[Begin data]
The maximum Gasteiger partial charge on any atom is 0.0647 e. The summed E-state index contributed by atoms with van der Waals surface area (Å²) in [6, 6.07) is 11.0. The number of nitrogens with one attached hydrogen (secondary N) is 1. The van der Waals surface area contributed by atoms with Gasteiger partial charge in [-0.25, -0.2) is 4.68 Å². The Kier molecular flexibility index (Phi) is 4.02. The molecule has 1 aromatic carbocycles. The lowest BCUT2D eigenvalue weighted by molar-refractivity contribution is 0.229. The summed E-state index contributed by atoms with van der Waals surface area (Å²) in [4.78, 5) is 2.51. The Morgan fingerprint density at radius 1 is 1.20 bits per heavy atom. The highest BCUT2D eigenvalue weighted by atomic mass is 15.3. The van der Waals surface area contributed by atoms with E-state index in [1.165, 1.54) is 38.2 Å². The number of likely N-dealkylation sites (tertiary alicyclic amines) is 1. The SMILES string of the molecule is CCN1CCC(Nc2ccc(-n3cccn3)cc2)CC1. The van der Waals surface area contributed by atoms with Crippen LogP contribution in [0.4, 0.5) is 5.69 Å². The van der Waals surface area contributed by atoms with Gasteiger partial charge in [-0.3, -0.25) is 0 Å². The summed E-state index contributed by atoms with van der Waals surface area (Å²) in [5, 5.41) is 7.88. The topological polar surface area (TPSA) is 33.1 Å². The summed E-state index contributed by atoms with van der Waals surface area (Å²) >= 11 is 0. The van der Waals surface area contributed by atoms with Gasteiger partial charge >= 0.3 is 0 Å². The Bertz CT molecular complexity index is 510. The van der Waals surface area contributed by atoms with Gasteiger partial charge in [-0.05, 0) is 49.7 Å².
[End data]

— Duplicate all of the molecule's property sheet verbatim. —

The maximum Gasteiger partial charge on any atom is 0.0647 e. The summed E-state index contributed by atoms with van der Waals surface area (Å²) in [6, 6.07) is 11.0. The number of nitrogens with one attached hydrogen (secondary N) is 1. The van der Waals surface area contributed by atoms with Gasteiger partial charge in [-0.25, -0.2) is 4.68 Å². The Kier molecular flexibility index (Phi) is 4.02. The molecule has 1 aromatic carbocycles. The lowest BCUT2D eigenvalue weighted by molar-refractivity contribution is 0.229. The summed E-state index contributed by atoms with van der Waals surface area (Å²) in [4.78, 5) is 2.51. The Morgan fingerprint density at radius 1 is 1.20 bits per heavy atom. The highest BCUT2D eigenvalue weighted by atomic mass is 15.3. The van der Waals surface area contributed by atoms with E-state index in [1.165, 1.54) is 38.2 Å². The number of likely N-dealkylation sites (tertiary alicyclic amines) is 1. The SMILES string of the molecule is CCN1CCC(Nc2ccc(-n3cccn3)cc2)CC1. The van der Waals surface area contributed by atoms with Crippen LogP contribution in [0.4, 0.5) is 5.69 Å². The van der Waals surface area contributed by atoms with Gasteiger partial charge in [-0.3, -0.25) is 0 Å². The summed E-state index contributed by atoms with van der Waals surface area (Å²) in [5, 5.41) is 7.88. The topological polar surface area (TPSA) is 33.1 Å². The summed E-state index contributed by atoms with van der Waals surface area (Å²) >= 11 is 0. The van der Waals surface area contributed by atoms with Gasteiger partial charge >= 0.3 is 0 Å². The Bertz CT molecular complexity index is 510. The van der Waals surface area contributed by atoms with Gasteiger partial charge in [-0.05, 0) is 49.7 Å².